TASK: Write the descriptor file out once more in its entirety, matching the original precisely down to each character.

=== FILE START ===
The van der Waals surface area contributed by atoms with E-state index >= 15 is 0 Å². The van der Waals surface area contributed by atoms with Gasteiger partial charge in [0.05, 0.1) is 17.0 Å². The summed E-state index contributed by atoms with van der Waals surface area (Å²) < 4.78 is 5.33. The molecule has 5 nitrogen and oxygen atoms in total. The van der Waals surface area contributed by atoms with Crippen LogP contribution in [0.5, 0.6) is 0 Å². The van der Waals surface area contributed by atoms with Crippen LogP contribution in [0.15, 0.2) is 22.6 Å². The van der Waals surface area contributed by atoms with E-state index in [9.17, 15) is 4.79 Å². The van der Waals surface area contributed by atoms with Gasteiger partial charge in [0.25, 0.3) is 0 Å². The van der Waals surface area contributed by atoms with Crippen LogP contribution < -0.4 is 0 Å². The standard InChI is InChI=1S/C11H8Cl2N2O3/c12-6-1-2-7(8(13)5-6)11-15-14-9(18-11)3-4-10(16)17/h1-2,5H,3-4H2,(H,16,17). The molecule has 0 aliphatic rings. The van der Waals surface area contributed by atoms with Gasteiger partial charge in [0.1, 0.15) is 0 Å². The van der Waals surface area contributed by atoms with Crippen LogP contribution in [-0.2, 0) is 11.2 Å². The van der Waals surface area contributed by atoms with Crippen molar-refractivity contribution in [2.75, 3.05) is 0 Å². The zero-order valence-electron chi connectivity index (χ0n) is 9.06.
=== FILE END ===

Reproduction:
The van der Waals surface area contributed by atoms with E-state index >= 15 is 0 Å². The van der Waals surface area contributed by atoms with Gasteiger partial charge in [0.05, 0.1) is 17.0 Å². The summed E-state index contributed by atoms with van der Waals surface area (Å²) < 4.78 is 5.33. The molecule has 5 nitrogen and oxygen atoms in total. The van der Waals surface area contributed by atoms with Crippen LogP contribution in [0.5, 0.6) is 0 Å². The van der Waals surface area contributed by atoms with Crippen LogP contribution in [0.15, 0.2) is 22.6 Å². The van der Waals surface area contributed by atoms with E-state index in [9.17, 15) is 4.79 Å². The van der Waals surface area contributed by atoms with Gasteiger partial charge in [0.25, 0.3) is 0 Å². The van der Waals surface area contributed by atoms with Crippen LogP contribution < -0.4 is 0 Å². The standard InChI is InChI=1S/C11H8Cl2N2O3/c12-6-1-2-7(8(13)5-6)11-15-14-9(18-11)3-4-10(16)17/h1-2,5H,3-4H2,(H,16,17). The molecule has 0 aliphatic rings. The van der Waals surface area contributed by atoms with Gasteiger partial charge in [0.1, 0.15) is 0 Å². The van der Waals surface area contributed by atoms with Crippen LogP contribution in [-0.2, 0) is 11.2 Å². The van der Waals surface area contributed by atoms with Crippen molar-refractivity contribution in [2.75, 3.05) is 0 Å². The zero-order valence-electron chi connectivity index (χ0n) is 9.06.